Eliakim Musikiti read one of my articles in SA Instrumentation and Control and emailed me to ask what the differences are between PLCs and DCSs. I started replying to him and then thought that it would make an interesting article, as I am often asked why I always prefer working in plants which run their analog feedback control systems on a DCS rather than on a PLC. To understand this, one must go back into the history of the development of these devices.
A friend of mine recently commented that he was born BBC. Translation: ‘He was born before computers’. Feedback control, as developed by mankind and used in plants for almost a century before the digital computer came on the scene, is also BBC. It was developed into an engineering science by several brilliant mathematicians in the early part of the 20th century, and really came into general plant usage with the development of pneumatic technology. The technology then remained pretty much static until the mid-1960s when electronic instrumentation and control systems came into commercial use, and took over from the old and relatively crude pneumatic equipment.
Enter the electronic era
The electronic era was a marked leap forward for control equipment, as electronics is far more accurate and much easier to configure.
At this stage there were two departments dealing with controls in most plants, namely C&I (control and instrumentation), and electrical. The former dealt with the feedback control systems, and the latter with on/off controls like motor starters, etc. and with sequencing and interlocking of various machines and drives, which was accomplished by the use of devices like electro-mechanical relays, and special rotary switches when it came to sequencing. Electro-mechanical timers were also employed.
For simplicity, and before going further, I would like to define the two different systems as ‘analog control systems’ for feedback and feedforward type controls, and ‘digital control systems’ for on/off and sequencing type controls. Obviously today, everything is done digitally in computers, and this makes things much easier.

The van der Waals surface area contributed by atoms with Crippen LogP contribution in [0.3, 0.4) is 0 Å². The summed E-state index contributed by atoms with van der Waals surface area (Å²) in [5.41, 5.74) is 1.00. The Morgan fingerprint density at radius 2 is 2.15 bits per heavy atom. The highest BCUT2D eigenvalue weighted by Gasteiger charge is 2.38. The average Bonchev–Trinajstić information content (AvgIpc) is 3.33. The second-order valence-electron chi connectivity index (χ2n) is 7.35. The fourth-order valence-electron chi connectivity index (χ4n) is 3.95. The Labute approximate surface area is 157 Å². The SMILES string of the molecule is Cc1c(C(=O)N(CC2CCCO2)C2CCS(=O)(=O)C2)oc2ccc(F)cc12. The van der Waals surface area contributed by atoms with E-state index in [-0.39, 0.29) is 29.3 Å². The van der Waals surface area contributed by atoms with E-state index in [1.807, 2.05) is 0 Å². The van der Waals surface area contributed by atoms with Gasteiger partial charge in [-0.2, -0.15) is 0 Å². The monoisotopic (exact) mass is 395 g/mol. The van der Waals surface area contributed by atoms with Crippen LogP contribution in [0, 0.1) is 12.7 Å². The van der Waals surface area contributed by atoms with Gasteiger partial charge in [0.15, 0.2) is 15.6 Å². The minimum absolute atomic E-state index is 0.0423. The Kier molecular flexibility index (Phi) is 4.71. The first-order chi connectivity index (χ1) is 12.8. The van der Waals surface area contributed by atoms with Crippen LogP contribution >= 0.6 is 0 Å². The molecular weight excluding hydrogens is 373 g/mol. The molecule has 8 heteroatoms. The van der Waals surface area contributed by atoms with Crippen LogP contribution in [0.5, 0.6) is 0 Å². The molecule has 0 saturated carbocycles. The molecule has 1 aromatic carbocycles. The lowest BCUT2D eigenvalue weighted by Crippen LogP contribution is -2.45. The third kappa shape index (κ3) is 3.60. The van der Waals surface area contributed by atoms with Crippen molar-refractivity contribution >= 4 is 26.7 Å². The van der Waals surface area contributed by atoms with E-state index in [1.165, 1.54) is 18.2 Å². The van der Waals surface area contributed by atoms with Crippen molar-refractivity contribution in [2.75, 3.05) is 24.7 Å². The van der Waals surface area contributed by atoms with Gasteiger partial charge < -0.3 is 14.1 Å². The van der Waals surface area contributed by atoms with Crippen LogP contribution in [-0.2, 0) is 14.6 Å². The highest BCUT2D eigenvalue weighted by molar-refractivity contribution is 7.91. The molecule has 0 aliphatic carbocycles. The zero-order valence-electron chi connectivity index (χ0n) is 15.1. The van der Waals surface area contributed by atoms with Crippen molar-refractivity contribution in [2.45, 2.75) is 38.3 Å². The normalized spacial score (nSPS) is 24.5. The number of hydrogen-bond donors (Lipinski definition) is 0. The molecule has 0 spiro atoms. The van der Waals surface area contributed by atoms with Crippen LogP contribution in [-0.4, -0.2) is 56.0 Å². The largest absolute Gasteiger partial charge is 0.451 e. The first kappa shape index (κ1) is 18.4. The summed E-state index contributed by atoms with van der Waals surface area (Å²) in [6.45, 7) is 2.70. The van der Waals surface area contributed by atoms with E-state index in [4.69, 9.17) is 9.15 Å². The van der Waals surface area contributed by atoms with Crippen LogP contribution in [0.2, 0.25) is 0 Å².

Digital computers came into commercial use in the 1960s, but it was really only in the 1970s that they started moving into the two control fields. It should be noted at this stage that the computers being used for control systems were heavily ruggedised and had extremely high reliability, as plant operation was completely reliant on their operation. This is still the same today with the exception of scada systems, which will be discussed later.
Analog control field
The first major development in digital computing control systems occurred in 1975 when Honeywell and Yokogawa introduced their DCS (distributed control system) platforms to the market. Most of the major C&I manufacturers followed suit fairly quickly.
The important point of these DCSs is that they were, and still are, manufactured by companies with many years, if not decades, of experience in producing feedback control systems. Bearing in mind that the average human being is resistant to change, and at that stage many of the C&I practitioners and plant operators were not very conversant with computers and were quite scared of them, the DCS manufacturers tried to make the transition from the old analog to the new digital equipment as painless as possible.
Operators were used to controllers and recorders sitting in large panels and being able to read the information on them quite easily on meters or pens on the front of the instruments. The DCS manufacturers accordingly built specialised screens on computer monitors that more or less showed the same type of displays and operating controls that the operators were used to. As far as configuring control loops was concerned, the manufacturers tried to make loops configurable in a way that was similar to the old loop configuration. In addition, they built many safeguards into the software to prevent errors in programming.
Another extremely important point is that they very carefully ensured that the actual implementation of the PID controllers in the software was correct, so that controllers would operate dynamically in exactly the same way as the old analog controllers. The result of all this is that plants changing over from the old electronic and pneumatic systems did so with a minimum of problems.
Digital control field